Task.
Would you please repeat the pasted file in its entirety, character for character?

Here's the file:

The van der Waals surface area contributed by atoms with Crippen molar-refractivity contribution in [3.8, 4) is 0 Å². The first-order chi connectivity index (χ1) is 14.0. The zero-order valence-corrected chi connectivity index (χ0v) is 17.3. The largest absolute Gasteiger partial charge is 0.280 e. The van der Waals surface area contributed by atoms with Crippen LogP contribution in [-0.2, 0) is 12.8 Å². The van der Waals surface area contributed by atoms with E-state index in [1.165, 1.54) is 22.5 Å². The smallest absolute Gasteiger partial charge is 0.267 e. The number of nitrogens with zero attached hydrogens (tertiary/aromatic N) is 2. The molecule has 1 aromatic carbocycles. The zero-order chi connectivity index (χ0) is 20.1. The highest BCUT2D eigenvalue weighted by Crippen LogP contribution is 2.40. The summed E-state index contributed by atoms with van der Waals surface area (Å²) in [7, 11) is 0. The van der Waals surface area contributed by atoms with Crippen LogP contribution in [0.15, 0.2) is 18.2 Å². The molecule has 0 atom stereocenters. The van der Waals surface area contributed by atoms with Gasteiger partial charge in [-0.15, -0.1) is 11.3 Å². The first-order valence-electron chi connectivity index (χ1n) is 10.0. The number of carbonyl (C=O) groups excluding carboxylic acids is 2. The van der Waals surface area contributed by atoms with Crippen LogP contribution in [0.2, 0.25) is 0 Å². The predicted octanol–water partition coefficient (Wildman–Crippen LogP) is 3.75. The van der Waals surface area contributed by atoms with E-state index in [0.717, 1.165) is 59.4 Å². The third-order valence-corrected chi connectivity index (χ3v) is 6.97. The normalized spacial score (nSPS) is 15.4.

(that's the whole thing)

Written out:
The van der Waals surface area contributed by atoms with Crippen molar-refractivity contribution in [3.8, 4) is 0 Å². The first-order chi connectivity index (χ1) is 14.0. The zero-order valence-corrected chi connectivity index (χ0v) is 17.3. The largest absolute Gasteiger partial charge is 0.280 e. The van der Waals surface area contributed by atoms with Crippen LogP contribution in [-0.2, 0) is 12.8 Å². The van der Waals surface area contributed by atoms with E-state index in [1.165, 1.54) is 22.5 Å². The smallest absolute Gasteiger partial charge is 0.267 e. The number of nitrogens with zero attached hydrogens (tertiary/aromatic N) is 2. The molecule has 1 aromatic carbocycles. The zero-order chi connectivity index (χ0) is 20.1. The highest BCUT2D eigenvalue weighted by Crippen LogP contribution is 2.40. The summed E-state index contributed by atoms with van der Waals surface area (Å²) in [7, 11) is 0. The van der Waals surface area contributed by atoms with Crippen LogP contribution in [0.15, 0.2) is 18.2 Å². The molecule has 0 atom stereocenters. The van der Waals surface area contributed by atoms with Gasteiger partial charge in [-0.15, -0.1) is 11.3 Å². The first-order valence-electron chi connectivity index (χ1n) is 10.0. The number of carbonyl (C=O) groups excluding carboxylic acids is 2. The van der Waals surface area contributed by atoms with Crippen LogP contribution in [0.2, 0.25) is 0 Å². The predicted octanol–water partition coefficient (Wildman–Crippen LogP) is 3.75. The van der Waals surface area contributed by atoms with E-state index in [0.717, 1.165) is 59.4 Å². The third-order valence-corrected chi connectivity index (χ3v) is 6.97. The normalized spacial score (nSPS) is 15.4.